Describing things in real life vs describing things in RV?

Challe77

New Member
Do you think that training to describe objects / places in real life helps you to get more data on an object / place in a rv session.
After I got the feedback for a building, I tried to think of the sensations I missed but some features of the object I couldn't find the words to describe it, some it seems like I need to train on describing things in real life in order to help my rv sessions, do you agree?
 

Glenda

Member
I think that we connect in some way. Real life is a way. RV is another way. We see and feel things. We are told No, in person time to time. I have asked. Ticked me off a few times. Grounded more than once. We are the babies. I argued of course. This is not my first rodeo. I want all people to be happy. I do think that viewing is a moment by moment training ground. We read things all the time - labels, books, whatever, and read better, and the more we view, what is in your mailbox, the more we know. Science. I do think that it helps. I think that anything that increases our intelligence helps. School, words to describe things, hard stuff. It is not magic - it is viewing.
 

Glenda

Member
I am a God person, not popular. I have never worried too much about being popular. People are a little creepy, to be honest. I will tell you, it works. We have a basic hand manual for people on planet earth. We may not always understand the rules and think we are too good for them. Good news - we will all leave here soon. It is the temporary place. Growing older is not fun, but predictable. Predictable is my new word. I get pretty bored. God people are not real popular right now. Attacked. That is not good. Stop. We limp along and this is the hardest place. There are other places. I have seen them. We are the cowboys. Old viewers. There use to be a clean earth. That is hard to remember.Now it seems a little slimy.
 

RedCairo

do you ever dream you're someone else?
Do you think that training to describe objects / places in real life helps you to get more data on an object / place in a rv session.
After I got the feedback for a building, I tried to think of the sensations I missed but some features of the object I couldn't find the words to describe it, some it seems like I need to train on describing things in real life in order to help my rv sessions, do you agree?
An exercise we used to do was to take anything in the world around us, and describe it as if we were viewing. Low-level fundamental descriptives.

You realize pretty quickly that most of us have learned to be lazy in the verbal translation. We say round when we mean cylindrical, or square when we mean cubic. We say "like a wall" when we mean "flat vertical plane" and "bumpy" when we mean "flat but irregular surface" (an issue because bumpy could also mean a motion).

The first time I did this exercise it was to describe what was on my desk, and the very first thing I looked at -- a mailing envelope -- I realized I had no word for that color. Kraft-envelope-color? Er, no... can't describe something with itself. brown? tan? vaguely orange? It was funny but literally the first thing I looked at, the first word I looked for, I realized I didn't have, even when looking right at it.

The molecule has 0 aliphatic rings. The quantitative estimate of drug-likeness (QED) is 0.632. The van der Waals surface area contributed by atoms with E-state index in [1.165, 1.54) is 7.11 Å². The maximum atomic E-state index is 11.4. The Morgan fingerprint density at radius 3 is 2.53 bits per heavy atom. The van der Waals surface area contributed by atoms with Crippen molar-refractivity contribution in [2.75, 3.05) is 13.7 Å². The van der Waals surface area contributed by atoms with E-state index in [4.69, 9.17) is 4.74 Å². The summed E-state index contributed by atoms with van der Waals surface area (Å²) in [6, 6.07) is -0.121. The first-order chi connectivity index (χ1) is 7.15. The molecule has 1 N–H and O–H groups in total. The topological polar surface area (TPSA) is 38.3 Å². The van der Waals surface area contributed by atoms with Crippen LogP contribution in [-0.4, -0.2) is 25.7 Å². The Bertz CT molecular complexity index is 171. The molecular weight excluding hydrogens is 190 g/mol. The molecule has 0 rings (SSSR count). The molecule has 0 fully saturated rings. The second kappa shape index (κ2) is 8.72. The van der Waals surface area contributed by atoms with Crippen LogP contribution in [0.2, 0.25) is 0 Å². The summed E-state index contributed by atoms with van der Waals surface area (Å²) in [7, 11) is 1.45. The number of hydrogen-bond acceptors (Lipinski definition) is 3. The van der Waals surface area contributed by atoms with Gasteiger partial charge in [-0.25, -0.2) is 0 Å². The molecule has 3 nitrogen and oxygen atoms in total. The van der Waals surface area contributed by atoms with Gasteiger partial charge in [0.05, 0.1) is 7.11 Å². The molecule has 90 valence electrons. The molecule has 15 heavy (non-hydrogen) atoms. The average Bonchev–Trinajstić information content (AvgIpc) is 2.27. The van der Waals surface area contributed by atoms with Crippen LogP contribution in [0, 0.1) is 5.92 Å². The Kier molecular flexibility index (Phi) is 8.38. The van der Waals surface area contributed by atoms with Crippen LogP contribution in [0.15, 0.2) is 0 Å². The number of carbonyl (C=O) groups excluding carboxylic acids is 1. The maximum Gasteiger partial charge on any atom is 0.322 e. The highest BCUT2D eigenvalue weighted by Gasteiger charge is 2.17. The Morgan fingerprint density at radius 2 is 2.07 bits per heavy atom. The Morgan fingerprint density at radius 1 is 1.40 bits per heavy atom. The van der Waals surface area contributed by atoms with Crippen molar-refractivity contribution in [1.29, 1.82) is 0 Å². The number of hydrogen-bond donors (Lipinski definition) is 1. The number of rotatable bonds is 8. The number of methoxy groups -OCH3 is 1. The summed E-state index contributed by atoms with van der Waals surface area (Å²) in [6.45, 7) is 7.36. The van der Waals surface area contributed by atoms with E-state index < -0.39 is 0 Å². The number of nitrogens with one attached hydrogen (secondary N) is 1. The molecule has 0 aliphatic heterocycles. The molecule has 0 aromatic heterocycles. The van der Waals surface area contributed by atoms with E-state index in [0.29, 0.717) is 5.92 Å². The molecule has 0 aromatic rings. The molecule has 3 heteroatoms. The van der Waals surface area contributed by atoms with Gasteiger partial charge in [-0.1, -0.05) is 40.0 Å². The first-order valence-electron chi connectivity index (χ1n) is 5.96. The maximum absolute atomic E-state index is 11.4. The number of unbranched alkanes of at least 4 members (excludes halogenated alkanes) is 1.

We also tend to blur shapes and motions. For example "curving" -- is that the outer edge of a shape, or the arc of a motion? And so on.

In the science lab, they said that about 30% of most data could apply to about 30% of most likely targets, and much of this is simply due to the combination of overlap and inexactitude in our language (and sometimes in the viewer communication skills).

On occasion a viewer does something so well that I realize, on looking at their view, that I probably would not have described the target that well while looking at the feedback photo. That always impresses the hell out of me.

But to address the question directly: yes, this is a good and in fact a pretty standard viewer exercise.

I will add to that: ideally, to assist your viewing, work on this mindset all the time. Not just what you see, but how you feel. I had some comments on that in this old blog post http://palyne.com/blog.redcairo/wide-awake-in-dreamland/

Generally viewers seem to do best in the areas that they are attuned to. Artists often do well with the visual elements. Nurses often do well with biology and injury elements. Cops and soldiers often pick up elements of physical threat. If you see what I mean. So I expect that the degree to which you are 'aware' of your environment, in the first person IRL (in real life), might help the recognition factor internally when viewing.

Swann once said that good viewers were neurotic haha. I once theorized that one reason McMoneagle was so good (aside from genetic talent and working his ass off) was a degree of hypervigilance that all his combat time had given him, a much higher 'awareness' of the world around him. Who knows for sure. One thing is clear, though: viewing may be dominantly psychological in process/allowance, but it's a communication skill on the way out. So anything that improves that in a viewer is likely to be helpful.

Regards,
PJ
 
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